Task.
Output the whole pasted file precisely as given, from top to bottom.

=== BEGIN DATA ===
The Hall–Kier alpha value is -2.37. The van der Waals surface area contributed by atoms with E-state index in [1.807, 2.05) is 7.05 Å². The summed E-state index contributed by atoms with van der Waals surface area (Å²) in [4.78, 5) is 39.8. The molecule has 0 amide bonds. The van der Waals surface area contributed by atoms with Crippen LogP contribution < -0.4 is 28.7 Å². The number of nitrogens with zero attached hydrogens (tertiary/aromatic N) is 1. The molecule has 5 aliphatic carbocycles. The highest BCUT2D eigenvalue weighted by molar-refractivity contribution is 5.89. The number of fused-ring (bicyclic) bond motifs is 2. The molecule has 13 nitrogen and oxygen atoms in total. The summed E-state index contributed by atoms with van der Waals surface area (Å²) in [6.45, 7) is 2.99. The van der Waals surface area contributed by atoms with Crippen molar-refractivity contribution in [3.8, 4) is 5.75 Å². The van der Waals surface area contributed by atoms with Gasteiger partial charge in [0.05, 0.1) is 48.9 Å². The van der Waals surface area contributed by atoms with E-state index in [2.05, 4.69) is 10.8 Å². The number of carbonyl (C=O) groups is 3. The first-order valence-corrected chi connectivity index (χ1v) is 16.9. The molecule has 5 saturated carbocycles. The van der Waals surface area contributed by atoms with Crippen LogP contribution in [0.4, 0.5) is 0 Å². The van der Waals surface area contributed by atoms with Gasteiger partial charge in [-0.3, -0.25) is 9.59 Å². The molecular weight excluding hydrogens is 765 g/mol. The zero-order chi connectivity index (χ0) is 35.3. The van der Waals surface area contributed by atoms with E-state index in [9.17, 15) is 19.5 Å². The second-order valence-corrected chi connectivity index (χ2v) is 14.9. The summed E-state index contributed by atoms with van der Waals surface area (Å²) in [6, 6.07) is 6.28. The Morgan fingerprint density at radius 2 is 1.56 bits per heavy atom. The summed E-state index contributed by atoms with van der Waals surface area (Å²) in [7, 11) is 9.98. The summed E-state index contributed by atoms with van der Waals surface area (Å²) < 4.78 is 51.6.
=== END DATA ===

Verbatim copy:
The Hall–Kier alpha value is -2.37. The van der Waals surface area contributed by atoms with E-state index in [1.807, 2.05) is 7.05 Å². The summed E-state index contributed by atoms with van der Waals surface area (Å²) in [4.78, 5) is 39.8. The molecule has 0 amide bonds. The van der Waals surface area contributed by atoms with Crippen LogP contribution < -0.4 is 28.7 Å². The number of nitrogens with zero attached hydrogens (tertiary/aromatic N) is 1. The molecule has 5 aliphatic carbocycles. The highest BCUT2D eigenvalue weighted by molar-refractivity contribution is 5.89. The number of fused-ring (bicyclic) bond motifs is 2. The molecule has 13 nitrogen and oxygen atoms in total. The summed E-state index contributed by atoms with van der Waals surface area (Å²) in [6.45, 7) is 2.99. The van der Waals surface area contributed by atoms with Crippen molar-refractivity contribution in [3.8, 4) is 5.75 Å². The van der Waals surface area contributed by atoms with Gasteiger partial charge in [0.05, 0.1) is 48.9 Å². The van der Waals surface area contributed by atoms with E-state index in [2.05, 4.69) is 10.8 Å². The number of carbonyl (C=O) groups is 3. The first-order valence-corrected chi connectivity index (χ1v) is 16.9. The molecule has 5 saturated carbocycles. The van der Waals surface area contributed by atoms with Crippen LogP contribution in [0.4, 0.5) is 0 Å². The van der Waals surface area contributed by atoms with Gasteiger partial charge in [-0.3, -0.25) is 9.59 Å². The molecular weight excluding hydrogens is 765 g/mol. The zero-order chi connectivity index (χ0) is 35.3. The van der Waals surface area contributed by atoms with E-state index in [9.17, 15) is 19.5 Å². The second-order valence-corrected chi connectivity index (χ2v) is 14.9. The summed E-state index contributed by atoms with van der Waals surface area (Å²) in [6, 6.07) is 6.28. The Morgan fingerprint density at radius 2 is 1.56 bits per heavy atom. The summed E-state index contributed by atoms with van der Waals surface area (Å²) in [7, 11) is 9.98. The summed E-state index contributed by atoms with van der Waals surface area (Å²) < 4.78 is 51.6.